Dumplings, not Detention

Photo: Helen White

This week, we feature a restaurant owner fighting for refugee rights, a company that makes toys for girls with an engineering edge, a woman fighting for an end to unhealthy cultural practices and much more in this week’s edition of World Wide Women.

1. “Dumplings, not Detention.”

Photo: Helen White

Nahji Chu is a name that has been whispered through the streets of Melbourne and Sydney this week, as the woman locally known and the “Rice Paper Roll Queen” was announced as ambassador for Refugee Week this coming June.  Born in Laos, Chu’s family escaped during the Pathet Laos Regime to spend over three years moving between refugee camps across Thailand before being granted refugee status to move to Australia.  Growing up to complete a wide array of studies across the fields of journalism, animation and eventually catering, Chu established her own catering company, miss chu, followed by numerous tuck shops across Melbourne and Sydney selling and delivering her famous rice paper rolls.  If you’re keen to know more about Chu, or maybe just to see what’s on the menu, check out her website and read more about her business and her work for refugees.

2. Building a better world, powered by women

Photo: ogunte.com

That wonderful slogan was brought to you by Servane Mouazan, the founder of the company Ogunte.  Mouazan’s incredible company was established in the UK to help women learn, lead and connect through social enterprise, encouraging women to act on entrepreneurial opportunities with positive social impacts.  Mouazan spoke to the Guardian this week about her business and what makes it so important.  Read the interview here, and then check out Ogunte’s up and coming events (with teleconference options!) here.

3. Goldie Blox and the engineers

Photo: engineergirl.org

Male dominated industries today include engineering and, more surprisingly, the toy manufacturing business.  Upon realising this, Debbie Sterling decided to take action by creating her own engineering-inspired toy for a young female market.  After graduating as an engineer from Stanford University, Sterling decided that the best way to get more women into the industry was by starting young, and so Goldie Blox was born!  The product sees children use problem solving and basic maths skills to help Goldie and her dog Nacho build lego-like structures to help them play.  Check out some of Sterling’s business tips here.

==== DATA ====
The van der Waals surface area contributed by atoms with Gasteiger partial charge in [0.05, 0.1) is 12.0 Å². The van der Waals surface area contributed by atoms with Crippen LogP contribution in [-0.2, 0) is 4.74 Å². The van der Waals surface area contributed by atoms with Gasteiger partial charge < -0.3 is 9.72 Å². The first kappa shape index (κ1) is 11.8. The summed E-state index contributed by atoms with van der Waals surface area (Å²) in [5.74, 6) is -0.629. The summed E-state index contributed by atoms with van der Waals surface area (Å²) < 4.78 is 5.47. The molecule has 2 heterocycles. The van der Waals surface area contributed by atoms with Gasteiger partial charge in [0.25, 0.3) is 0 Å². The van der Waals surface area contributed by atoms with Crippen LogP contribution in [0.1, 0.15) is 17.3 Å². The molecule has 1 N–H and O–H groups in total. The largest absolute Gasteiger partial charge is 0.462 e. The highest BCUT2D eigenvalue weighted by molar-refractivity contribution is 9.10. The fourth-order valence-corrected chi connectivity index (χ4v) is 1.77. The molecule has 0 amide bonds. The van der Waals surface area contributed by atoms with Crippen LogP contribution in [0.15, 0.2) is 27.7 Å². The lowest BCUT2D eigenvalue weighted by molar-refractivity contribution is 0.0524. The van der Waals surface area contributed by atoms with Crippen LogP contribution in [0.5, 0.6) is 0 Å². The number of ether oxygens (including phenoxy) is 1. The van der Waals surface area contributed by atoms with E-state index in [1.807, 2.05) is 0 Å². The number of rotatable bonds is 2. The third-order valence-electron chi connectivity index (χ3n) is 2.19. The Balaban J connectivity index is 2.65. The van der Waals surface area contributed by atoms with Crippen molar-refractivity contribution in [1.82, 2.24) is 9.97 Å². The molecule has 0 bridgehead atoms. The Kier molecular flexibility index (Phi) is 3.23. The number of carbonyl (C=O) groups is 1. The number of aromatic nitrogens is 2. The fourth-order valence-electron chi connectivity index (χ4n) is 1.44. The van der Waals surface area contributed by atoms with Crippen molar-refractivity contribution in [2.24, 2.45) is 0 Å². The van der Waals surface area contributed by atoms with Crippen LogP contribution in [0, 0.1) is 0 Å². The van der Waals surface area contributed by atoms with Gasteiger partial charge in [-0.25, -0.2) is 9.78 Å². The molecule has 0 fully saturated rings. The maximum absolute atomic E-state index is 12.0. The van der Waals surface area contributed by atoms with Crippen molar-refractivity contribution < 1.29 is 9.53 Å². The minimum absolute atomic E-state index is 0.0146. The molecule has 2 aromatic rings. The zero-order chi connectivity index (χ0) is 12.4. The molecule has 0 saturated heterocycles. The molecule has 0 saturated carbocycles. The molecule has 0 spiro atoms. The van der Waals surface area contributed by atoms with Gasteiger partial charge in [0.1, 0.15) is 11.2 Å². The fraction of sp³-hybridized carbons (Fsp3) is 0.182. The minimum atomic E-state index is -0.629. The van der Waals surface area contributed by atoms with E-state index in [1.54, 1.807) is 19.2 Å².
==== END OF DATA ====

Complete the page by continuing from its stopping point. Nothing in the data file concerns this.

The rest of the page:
4. Campaigning for a cause

Photo: BBC News
Photo: BBC News

Women’s rights activist Bogaletch Gebre was announced this week as the winner of the King Baudouin Prize in Belgium for her work fighting female genital mutilation.  Based in Ethiopia, Gebre’s company KMG Ethiopia uses community conversations and discussion groups to make rural, often illiterate and poverty stricken communities aware of the negative health implications of the cultural practice.  Through her work she has reduced rates of female genital mutilation in target communities from 100% to 3%.  Read more about Gebre’s outstanding success here.

5. Women 2.0

Photo: Women 2.0
Photo: Women 2.0

Wondering what women are up to in the world of technology? Check out Women 2.0, a media company that offers aspiring female innovators in tech a space to voice their opinions, share their experiences and access business information and advice.  Co-founded by Shaherose Charania and Angie Chang, Women 2.0 advertises women’s events and promote female run businesses via their Female Founders link.  Up and coming events they’re promoting include a Global Pitch Competition, and the Lean Start-up Conference.  The conferences might be held overseas, but news from the events and links to some of the innovative female entrepreneurs using the Women 2.0 network can be found at this link!



Christina Yiannakis

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